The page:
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Leon's Blog

Make a portable privy or ‘How to do number two’ in the woods

Some basic tools can make setting up a portable latrine easy.
Make a portable privy or ‘How to do number two’ in the woods

One of the most intimidating aspects of the outdoors for novice campers or beginners is very basic: Where’s the bathroom? Where will you do Number Two?

by Leon Pantenburg

When you gotta go, you gotta go. It doesn’t matter if you’re at the shopping mall or in the backcountry – when nature calls, you must answer. Generally, if you’re in established permanent campsites, there will be some sort of toilet available, so that’s  probably not an  issue.

If you’re camping, or setting up a campsite, one of the first and most important tasks is to set up the latrine.

Here’s how to build one, using re-cycled or commonly-available stuff. This “technology” has been around Boy Scout and hunting camps for years!

Cultus composting toilet

This composting toilet is located near Cultus Lake, in Central Oregon.

Toilet seat: One of my favorite places to shop for building materials is the local Re-Store, where discounted building materials are for sale, with the proceeds benefiting Habitat For Humanity. Look around – scrap lumber and other things you need are easily found.

Plastic lawn chair with four straight legs: This can be the basis for the “throne.” Cut the middle out of the seat, and replace it with your toilet seat. A box made out of scrape lumber is also popular. Make the height whatever you want. Dig a hole, and place this structure over it. I could have gotten a toilet seat and lawn chair for $5 last week at the Re-Store.

Posts or some sort of uprights to attach tarps: This is the basis for the privacy structure that goes around the throne. Drive the posts in around the toilet structure, and string the tarps on them. Obviously, trees, rocks or whatever can be improvised into the screen. If  stormy weather is possible, you might want to rig a tarp over the whole setup to shed rain.

A shovel and toilet paper (in a waterproof container) are vital aspects of any backcountry privy construction. (Leon Pantenburg photos)

A shovel and toilet paper (in a waterproof container) are vital aspects of any backcountry privy construction. (Leon Pantenburg photos)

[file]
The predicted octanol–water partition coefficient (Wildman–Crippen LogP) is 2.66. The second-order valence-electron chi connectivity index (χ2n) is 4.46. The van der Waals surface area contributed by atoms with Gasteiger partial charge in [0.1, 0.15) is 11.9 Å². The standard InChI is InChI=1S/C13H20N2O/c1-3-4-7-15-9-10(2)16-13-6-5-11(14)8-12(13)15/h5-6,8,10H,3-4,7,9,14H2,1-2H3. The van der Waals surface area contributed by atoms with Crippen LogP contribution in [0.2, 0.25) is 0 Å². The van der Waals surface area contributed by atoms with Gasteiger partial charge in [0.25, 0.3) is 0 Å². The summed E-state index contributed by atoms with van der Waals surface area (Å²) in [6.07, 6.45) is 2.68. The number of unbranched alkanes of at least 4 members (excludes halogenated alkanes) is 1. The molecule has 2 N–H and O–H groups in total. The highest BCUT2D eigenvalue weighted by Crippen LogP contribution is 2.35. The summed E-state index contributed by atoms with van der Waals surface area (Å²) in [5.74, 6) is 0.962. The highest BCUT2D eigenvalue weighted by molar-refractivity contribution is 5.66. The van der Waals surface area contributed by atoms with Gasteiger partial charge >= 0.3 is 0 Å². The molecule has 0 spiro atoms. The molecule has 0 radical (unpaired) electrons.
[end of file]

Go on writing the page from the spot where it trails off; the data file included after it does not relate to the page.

Small shovel: Use this to dig the privy hole, and throw the dirt outside. Privy rules state that after each use, a shovelful or two of dirt should be thrown in. This eliminates smells and keeps the privy from attracting flies.

Waterproof  toilet paper holder: This can be a coffee can with a lid, or large plastic bag. You really don’t want the rain to soak the toilet paper.

Your camp will establish its own privy use protocol, but here is one that works.

The shovel and toilet paper container are left on the path to the privy. Participants take these items with them as they go to use the facilities. When these items are gone, that is a sign the toilet is occupied. All campers, when within hearing distance of the privy call out.

Once everything is done, the participant uses the shovel  to toss some dirt in the hole. Then, all the implements are returned to the path for the next person.

When it’s time to move camp, the structure can easily be removed and the hole filled in.

Building a privy structure is easy, and doesn’t take much time. In addition to keeping your camp more sanitary, the privy is also a comforting thing to newcomers. It can also provide one more familiar aspect to an unfamiliar environment.

Editor’s Note: Here’s a quick backcountry toilet story:

In 1977, I was about four days into a 14-day backpacking solo through the Thoroughfare Creek area of Yellowstone’s backcountry. I hadn’t seen another person in two days, and the frequent bear tracks on the trail were making me really edgy. I got to the established campsite that evening, and found a nice picnic table, a brand new, immaculate Porta Potty and enough fresh bear prints to scare the crap out of me.

It was approaching dusk, so moving on was out of the question. I ate supper quickly and hung everything on the bear bag racks. But I still had to find a safe place to sleep.